In Ballpark, a book about Oriole Park at Camden Yards, journalist Peter Richmond notes that for all its charms, that facility became a reality only after Edward Bennett Williams, the owner of the Baltimore Orioles at the time, threatened to move the team to Washington. The Orioles, Richmond says, received what amounted to a public subsidy, "a quarter-of-a-billion dollar gift of a stadium, designed to help a private enterprise meet its payroll." And in Playing the Field, Charles C. Euchner, an assistant professor of political science at Holy Cross, details how owners like the Phoenix Cardinals' Bill Bidwell and the Chicago White Sox's Jerry Reinsdorf—who, as Wulf notes, is a friend of Steinbrenner's—have shamelessly played cities against one another to get sweetheart stadium deals for their teams.
Euchner shoots down the notion, seldom questioned by the politicians who accede to the owners' blackmail, that stadiums are catalysts for redevelopment and the creation of jobs. He cites evidence that sports facilities actually may impede economic growth by diminishing spending on other urban activities. So what if a new restaurant opens across from the ballpark? An established eatery across town might close as a consequence. In fact, writes Euchner, "Money spent on game tickets, parking, and so on might instead be spent somewhere else in the city if there were no local team."
To justify the state's stake in the financing of Camden Yards—$216 million in bonds and four annual lotteries to pay them off—Maryland officials point to supposed economic benefits, but Richmond and Euchner aren't buying it. Neither is Stanford economist Roger Noll, who recently told the Los Angeles Times, "With 200 million, you could go out and build an industrial park and generate 10 to 100 times as much taxes and jobs."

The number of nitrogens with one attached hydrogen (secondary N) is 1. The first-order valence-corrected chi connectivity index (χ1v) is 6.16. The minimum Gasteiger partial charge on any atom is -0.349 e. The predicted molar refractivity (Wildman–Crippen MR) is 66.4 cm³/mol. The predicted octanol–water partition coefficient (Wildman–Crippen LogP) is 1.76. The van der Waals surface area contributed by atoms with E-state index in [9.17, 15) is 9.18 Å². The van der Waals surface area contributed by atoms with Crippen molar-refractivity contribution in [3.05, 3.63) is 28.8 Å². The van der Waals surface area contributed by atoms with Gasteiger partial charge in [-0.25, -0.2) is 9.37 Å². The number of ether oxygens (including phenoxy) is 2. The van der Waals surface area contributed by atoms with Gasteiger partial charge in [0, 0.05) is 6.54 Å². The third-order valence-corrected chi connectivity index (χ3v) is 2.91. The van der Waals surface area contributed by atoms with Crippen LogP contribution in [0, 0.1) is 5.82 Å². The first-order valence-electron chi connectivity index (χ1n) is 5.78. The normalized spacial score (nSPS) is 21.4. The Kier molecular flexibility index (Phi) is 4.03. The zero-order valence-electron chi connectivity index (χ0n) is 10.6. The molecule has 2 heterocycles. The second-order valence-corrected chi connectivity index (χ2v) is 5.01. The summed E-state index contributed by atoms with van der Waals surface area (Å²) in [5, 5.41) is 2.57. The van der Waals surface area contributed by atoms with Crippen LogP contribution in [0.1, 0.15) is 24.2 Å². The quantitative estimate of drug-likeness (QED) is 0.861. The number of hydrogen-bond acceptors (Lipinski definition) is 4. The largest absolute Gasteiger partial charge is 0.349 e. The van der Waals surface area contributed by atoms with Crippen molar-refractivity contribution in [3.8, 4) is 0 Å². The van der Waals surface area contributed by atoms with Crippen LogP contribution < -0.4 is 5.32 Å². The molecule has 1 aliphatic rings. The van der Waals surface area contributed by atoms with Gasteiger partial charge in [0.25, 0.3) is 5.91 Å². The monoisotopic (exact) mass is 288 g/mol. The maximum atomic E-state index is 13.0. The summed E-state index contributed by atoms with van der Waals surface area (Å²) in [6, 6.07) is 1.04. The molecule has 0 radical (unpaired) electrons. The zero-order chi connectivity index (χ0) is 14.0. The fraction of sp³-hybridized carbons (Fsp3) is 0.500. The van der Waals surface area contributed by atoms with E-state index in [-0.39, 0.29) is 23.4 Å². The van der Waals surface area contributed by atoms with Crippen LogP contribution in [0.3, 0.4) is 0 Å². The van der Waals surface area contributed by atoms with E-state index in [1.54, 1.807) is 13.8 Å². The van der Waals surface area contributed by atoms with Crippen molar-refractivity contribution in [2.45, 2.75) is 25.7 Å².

As chairman of the Italian syndicate that raced Il Mow di Venezia, which lost to America in the finals of last year's America's Cup, in San Diego, industrialist Raul Gardini was an elegant figure who, paradoxically, was relentless in accusing rivals of dirty tricks. In the Cup challenger series finals against New Zealand, Gardini repeatedly and angrily accused the Kiwi boat of using its bowsprit in an improper manner, and, indeed, New Zealand eventually was penalized. Gardini also alleged—again with some justification—that operatives from Bill Koch's America syndicate spied on Il Mow di Venezia.
Gardini's quickness to point fingers at others came to mind after he was found dead of a self-inflicted gunshot in his Milan apartment last week. The suicide occurred amid allegations that Gardini had bribed politicians and falsified balance sheets of the family-owned Ferruzzi conglomerate, a financial colossus that he headed until he was ousted in 1991. But Gardini remained courtly to the end. Next to his body, police found a business card on which he had written the first names of family members and the word grazie—thank you.
A race last week on Istanbul's Bosporus Strait left crews from Oxford and Cambridge sputtering. The two English eights started the 3.75-mile event as heavy favorites over a crew from Bosporus University, but when Cambridge jumped to an early lead, a Turkish Coast Guard cutter buzzed by, sending up a wave that forced the Light Blues to stop and bail. Oxford then forged ahead only to be Hooded and sunk by the same cutter. Bosporus U went on to win.
Members of the British crews stopped short of suggesting that the swampings were intentional. However, The Times of London pointedly noted that the race finished in front of "the castle of Rumeli where, in the 15th century, the Turks fired specially forged cannons to prevent foreign ships [from] reaching the city."